Admit it: when applying to highly-selective colleges, utilizing the early admission option can be an effective strategy since admission rates for early applicants are higher. Schools benefit from these policies since they are predictors in crafting a freshmen class. College admissions offices across the country have similar missions: increase the applicant pool, improve the yield and identify students that will return after their freshmen year and graduate within six years. Early admission policies assist in fulfilling these goals.
While working with students this fall, noticeable changes to many of the early admissions policies emerged: application dates are sooner, policies are becoming more specific and technology is holding bigger stakes in the application process. Not knowing these changes could jeopardize your applications. Crisp Consulting + Coaching offers details on some of the changes to early admission and early decision policies that could affect your college applications.
Earlier Policies. Many colleges and universities have earlier deadlines for their early action and early decision applicants. Check these policies and the dates to which they adhere:
- Early Decision I and II: Early Decision is a binding admission policy in which students apply to a single designated college. If accepted, students are obligated to attend the school. Early Decision I dates are November 1 – November 15 for schools such as Dartmouth University, Duke University and College of Wooster. Early Decision II dates are January 1 – January 15 for schools such as Vanderbilt University and Middlebury College.
- Early Action: These non-binding early applications demonstrate intent to enroll and notify applicants earlier in the admissions process. Although students are informed of admissions decisions earlier, they may apply to more than one college with the Early Action policy, and students are not obligated to attend if accepted. These deadlines begin November 1 for schools such as Furman University, University of Chicago, MIT and University of North Carolina.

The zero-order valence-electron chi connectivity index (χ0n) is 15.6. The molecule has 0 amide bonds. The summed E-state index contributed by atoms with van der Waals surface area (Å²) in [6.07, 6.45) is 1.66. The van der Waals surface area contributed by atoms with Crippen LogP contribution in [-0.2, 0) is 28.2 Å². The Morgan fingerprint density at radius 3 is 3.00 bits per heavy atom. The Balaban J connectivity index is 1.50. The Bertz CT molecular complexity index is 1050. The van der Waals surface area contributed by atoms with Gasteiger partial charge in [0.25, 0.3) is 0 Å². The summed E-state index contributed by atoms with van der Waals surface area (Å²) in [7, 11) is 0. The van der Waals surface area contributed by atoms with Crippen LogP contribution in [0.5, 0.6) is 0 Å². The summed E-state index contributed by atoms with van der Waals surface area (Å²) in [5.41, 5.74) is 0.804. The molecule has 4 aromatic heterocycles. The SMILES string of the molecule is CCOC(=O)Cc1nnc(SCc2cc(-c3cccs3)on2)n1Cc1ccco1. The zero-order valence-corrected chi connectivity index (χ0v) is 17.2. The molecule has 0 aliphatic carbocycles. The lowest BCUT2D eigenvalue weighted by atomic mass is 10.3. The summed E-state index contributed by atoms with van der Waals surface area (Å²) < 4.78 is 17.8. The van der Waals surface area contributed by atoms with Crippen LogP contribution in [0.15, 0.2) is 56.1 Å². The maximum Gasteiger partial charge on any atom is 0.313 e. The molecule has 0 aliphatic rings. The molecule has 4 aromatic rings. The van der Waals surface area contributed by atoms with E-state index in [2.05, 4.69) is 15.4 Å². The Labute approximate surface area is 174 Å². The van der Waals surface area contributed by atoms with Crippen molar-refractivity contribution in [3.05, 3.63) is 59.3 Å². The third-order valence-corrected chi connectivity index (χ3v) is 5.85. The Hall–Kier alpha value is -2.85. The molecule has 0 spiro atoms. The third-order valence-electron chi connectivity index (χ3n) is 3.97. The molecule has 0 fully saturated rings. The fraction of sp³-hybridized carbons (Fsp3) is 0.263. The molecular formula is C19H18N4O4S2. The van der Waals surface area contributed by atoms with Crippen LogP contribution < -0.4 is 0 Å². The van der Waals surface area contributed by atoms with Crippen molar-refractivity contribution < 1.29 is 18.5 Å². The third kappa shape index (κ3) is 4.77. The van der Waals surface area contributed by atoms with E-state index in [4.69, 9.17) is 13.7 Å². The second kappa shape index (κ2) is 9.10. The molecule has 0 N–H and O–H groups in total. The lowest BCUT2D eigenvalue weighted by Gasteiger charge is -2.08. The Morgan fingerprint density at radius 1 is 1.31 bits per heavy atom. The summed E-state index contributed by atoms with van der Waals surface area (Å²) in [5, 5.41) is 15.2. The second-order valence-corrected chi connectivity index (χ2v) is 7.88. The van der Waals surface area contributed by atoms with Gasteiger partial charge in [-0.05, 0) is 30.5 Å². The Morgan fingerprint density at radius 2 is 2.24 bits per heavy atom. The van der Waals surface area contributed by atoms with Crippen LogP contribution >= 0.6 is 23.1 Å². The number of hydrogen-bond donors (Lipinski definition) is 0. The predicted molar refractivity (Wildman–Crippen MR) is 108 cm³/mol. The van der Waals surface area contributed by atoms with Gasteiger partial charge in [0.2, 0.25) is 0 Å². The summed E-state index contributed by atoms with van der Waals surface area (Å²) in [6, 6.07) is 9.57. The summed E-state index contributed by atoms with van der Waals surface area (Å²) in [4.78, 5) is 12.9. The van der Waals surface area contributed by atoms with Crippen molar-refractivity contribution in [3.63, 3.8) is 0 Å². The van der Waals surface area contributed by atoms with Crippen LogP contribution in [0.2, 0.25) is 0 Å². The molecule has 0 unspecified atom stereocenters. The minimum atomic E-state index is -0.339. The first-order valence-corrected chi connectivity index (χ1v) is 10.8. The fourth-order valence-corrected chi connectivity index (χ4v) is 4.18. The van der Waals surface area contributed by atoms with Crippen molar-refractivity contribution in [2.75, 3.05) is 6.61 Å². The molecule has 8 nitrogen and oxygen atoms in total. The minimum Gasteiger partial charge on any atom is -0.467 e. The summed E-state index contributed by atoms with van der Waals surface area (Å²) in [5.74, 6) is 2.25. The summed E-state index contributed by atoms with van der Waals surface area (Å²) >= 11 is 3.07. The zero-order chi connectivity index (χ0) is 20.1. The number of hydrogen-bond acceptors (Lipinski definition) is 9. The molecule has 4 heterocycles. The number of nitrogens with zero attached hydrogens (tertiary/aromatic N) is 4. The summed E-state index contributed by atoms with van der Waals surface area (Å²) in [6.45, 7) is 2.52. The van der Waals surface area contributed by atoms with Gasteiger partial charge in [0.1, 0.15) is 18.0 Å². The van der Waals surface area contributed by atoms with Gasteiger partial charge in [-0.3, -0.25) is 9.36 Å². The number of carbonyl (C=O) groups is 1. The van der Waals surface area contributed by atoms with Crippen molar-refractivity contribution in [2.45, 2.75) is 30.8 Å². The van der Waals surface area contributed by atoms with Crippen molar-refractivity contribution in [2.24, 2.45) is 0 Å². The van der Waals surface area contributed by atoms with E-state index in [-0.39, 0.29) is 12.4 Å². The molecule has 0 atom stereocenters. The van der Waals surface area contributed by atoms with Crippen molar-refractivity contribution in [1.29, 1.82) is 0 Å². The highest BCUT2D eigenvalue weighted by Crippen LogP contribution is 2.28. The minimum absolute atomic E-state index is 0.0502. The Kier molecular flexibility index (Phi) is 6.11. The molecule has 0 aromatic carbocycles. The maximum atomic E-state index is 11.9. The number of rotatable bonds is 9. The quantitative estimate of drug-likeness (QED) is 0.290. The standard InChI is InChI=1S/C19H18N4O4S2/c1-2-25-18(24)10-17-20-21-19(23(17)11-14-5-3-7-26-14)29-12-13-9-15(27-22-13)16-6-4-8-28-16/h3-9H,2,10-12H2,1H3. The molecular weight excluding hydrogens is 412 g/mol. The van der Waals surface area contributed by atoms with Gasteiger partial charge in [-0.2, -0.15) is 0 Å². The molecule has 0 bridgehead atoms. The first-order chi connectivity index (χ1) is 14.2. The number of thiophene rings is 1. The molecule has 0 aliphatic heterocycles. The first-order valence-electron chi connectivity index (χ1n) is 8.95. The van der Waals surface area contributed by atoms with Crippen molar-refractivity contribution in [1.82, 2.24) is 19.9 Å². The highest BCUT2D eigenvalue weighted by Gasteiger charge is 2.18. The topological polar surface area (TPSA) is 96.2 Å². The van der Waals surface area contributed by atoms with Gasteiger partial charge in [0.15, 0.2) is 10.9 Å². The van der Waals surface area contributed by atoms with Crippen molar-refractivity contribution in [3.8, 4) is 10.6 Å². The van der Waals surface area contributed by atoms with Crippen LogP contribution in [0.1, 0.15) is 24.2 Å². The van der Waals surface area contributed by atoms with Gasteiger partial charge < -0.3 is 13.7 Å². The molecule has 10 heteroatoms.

- Restrictive Early Action: Restrictive Early Action is a non-binding admissions policy. Students may apply to other Early Action schools, but they cannot apply to Early Decision schools. These application dates begin November 1 and include Boston College and Georgetown University.
- Single-Choice Early Action: This is a non-binding admissions policy, but students may not apply to either Early Decision or other Early Action schools. These deadlines begin November 1 and include schools such as Harvard University, Princeton University and Yale University.
These earlier deadlines provide admissions offices with more time to review applications while allowing less time for seniors to prepare for admission.
Earlier Adapters. Technology continues to influence admissions offices. The Common Application and the Universal College Application are now being exclusively used by many schools. The University of North Carolina at Chapel Hill is now using the Common Application and American University is now using it exclusively. In addition, admissions offices are reducing extra support staff and transitioning to on-line readers. Although each admissions cycle comes with changes, these revisions and modification to early admissions policies will affect students applying to college. Knowing these policies, their deadlines and crafting a strong application based on your personal strengths and passions is a strategy that will assist you in the college admissions process.
Crisp Consulting + Coaching has information regarding admission, education and school options on our Facebook page, Google+, Twitter and YouTube Channel. Click here to schedule your free forty-five minute college, graduate school or boarding school admissions consultation. Learn how Crisp Consulting + Coaching assists families in navigating the admissions process.
Brian D. Crisp is an independent educational consultant with Crisp Consulting + Coaching who works with families in Asheville, Charleston, Raleigh-Durham and Savannah to optimize and realize their unique educational fit and admission success. As a former professor, administrator, and teacher, Brian has the knowledge and skills to counsel families in all aspects of educational planning.